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Old 5th March 2013, 20:19
bradboy bradboy is offline
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I opened /usr/local/ispconfig/server/lib/ on the problem ns2 to retrieve the username and password. I used the information as seen below from the file...

//** Database settings for the master DB. This setting is only used in multiserver setups
$conf['dbmaster_type']                  = 'mysql';
$conf['dbmaster_host']                  = '';
$conf['dbmaster_database']              = 'dbispconfig';
$conf['dbmaster_user']                  = 'ispcsrv2';
$conf['dbmaster_password']              = 'OBSCURED';
$conf['dbmaster_new_link']              = false;
$conf['dbmaster_client_flags']  = 0;
Back on ns1, I did the following:
bradboy@ns1:~$ mysql -u root -p
Enter password: 
Welcome to the MySQL monitor.  Commands end with ; or \g.
Your MySQL connection id is 4773
Server version: 5.5.29-1 (Debian)

Copyright (c) 2000, 2012, Oracle and/or its affiliates. All rights reserved.

Oracle is a registered trademark of Oracle Corporation and/or its
affiliates. Other names may be trademarks of their respective

Type 'help;' or '\h' for help. Type '\c' to clear the current input statement.

mysql> use mysql;
Reading table information for completion of table and column names
You can turn off this feature to get a quicker startup with -A
mysql> UPDATE mysql.user SET Password=PASSWORD('OBSCURED') WHERE User='ispcsrv2';
Query OK, 2 rows affected (0.00 sec)
Rows matched: 3  Changed: 2  Warnings: 0

mysql> flush privileges;
Query OK, 0 rows affected (0.00 sec)

mysql> quit
Over to ns2, I got:
root@ns2:~# /usr/local/ispconfig/server/
Unable to load the server configuration from database.
Just to make sure the /etc/hosts wasn't causing the problem, I added:
to the host file on ns2. Although the changes are supposed to take effect immediately, I rebooted anyway.

On ns1 I added
Once ns2 came back up and I kicked all of the other users off, I rebooted ns1 as well.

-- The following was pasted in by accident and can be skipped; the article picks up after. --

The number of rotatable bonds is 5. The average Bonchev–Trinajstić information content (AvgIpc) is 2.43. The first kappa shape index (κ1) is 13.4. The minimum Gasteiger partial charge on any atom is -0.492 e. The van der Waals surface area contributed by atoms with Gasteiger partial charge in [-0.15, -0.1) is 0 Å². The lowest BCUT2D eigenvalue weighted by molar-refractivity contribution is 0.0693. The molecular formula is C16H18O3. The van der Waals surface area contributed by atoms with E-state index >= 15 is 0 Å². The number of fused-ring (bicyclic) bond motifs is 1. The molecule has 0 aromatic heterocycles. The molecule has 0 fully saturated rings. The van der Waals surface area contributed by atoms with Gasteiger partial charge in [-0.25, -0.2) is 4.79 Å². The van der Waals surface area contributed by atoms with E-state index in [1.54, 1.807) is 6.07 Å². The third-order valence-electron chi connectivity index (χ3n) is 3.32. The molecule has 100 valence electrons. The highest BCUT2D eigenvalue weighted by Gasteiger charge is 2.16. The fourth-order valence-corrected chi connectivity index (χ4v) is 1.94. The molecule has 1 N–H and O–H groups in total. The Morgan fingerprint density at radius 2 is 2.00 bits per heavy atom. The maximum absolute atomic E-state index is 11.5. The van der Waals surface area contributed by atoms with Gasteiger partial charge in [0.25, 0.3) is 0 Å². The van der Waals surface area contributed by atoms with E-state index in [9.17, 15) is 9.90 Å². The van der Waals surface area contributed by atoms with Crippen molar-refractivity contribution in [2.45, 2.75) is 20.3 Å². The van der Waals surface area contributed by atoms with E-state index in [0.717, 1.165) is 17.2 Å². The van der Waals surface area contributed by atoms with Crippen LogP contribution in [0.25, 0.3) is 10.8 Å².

I still have the same problem. Your idea of the password issue gave me an idea though. I wanted to know if the ispcsrv2 user had host access in sql. Here is the result:
mysql> use mysql
Reading table information for completion of table and column names
You can turn off this feature to get a quicker startup with -A

Database changed
mysql> select host, user from user;
| host          | user             |
| %             | ispconfig        |
| %             | ispcsrv2         |
| %             | root             |
|     | ispcsrv2         |
| ::1           | root             |
| localhost     |                  |
| localhost     | debian-sys-maint |
| localhost     | root             |
| ns1           |                  |
| ns1           | root             |
| | ispconfig        |
| | ispcsrv2         |
13 rows in set (0.00 sec)

Puzzled, I rebooted the thing again before it started filling up with users. When it came back, the web interface now reports ns2's OS info. ( Silly cache ) We are getting somewhere.

I took a look in ns2's /etc/bind... and find it filled with the pri.domain.tld zone files. I remember the BIND zonefiles directory and wanted to make sure that it's set correctly for ns2, and it is.

I added a 000test.tld using the add zone wizard. ns2's named.conf.local got re-written with only the new test entry I added, and it's zone file went into /etc/bind/zones as expected.

Do I just need to let it sit for a while to play catchup with all the other zones, or do I need to somehow force a complete reload?
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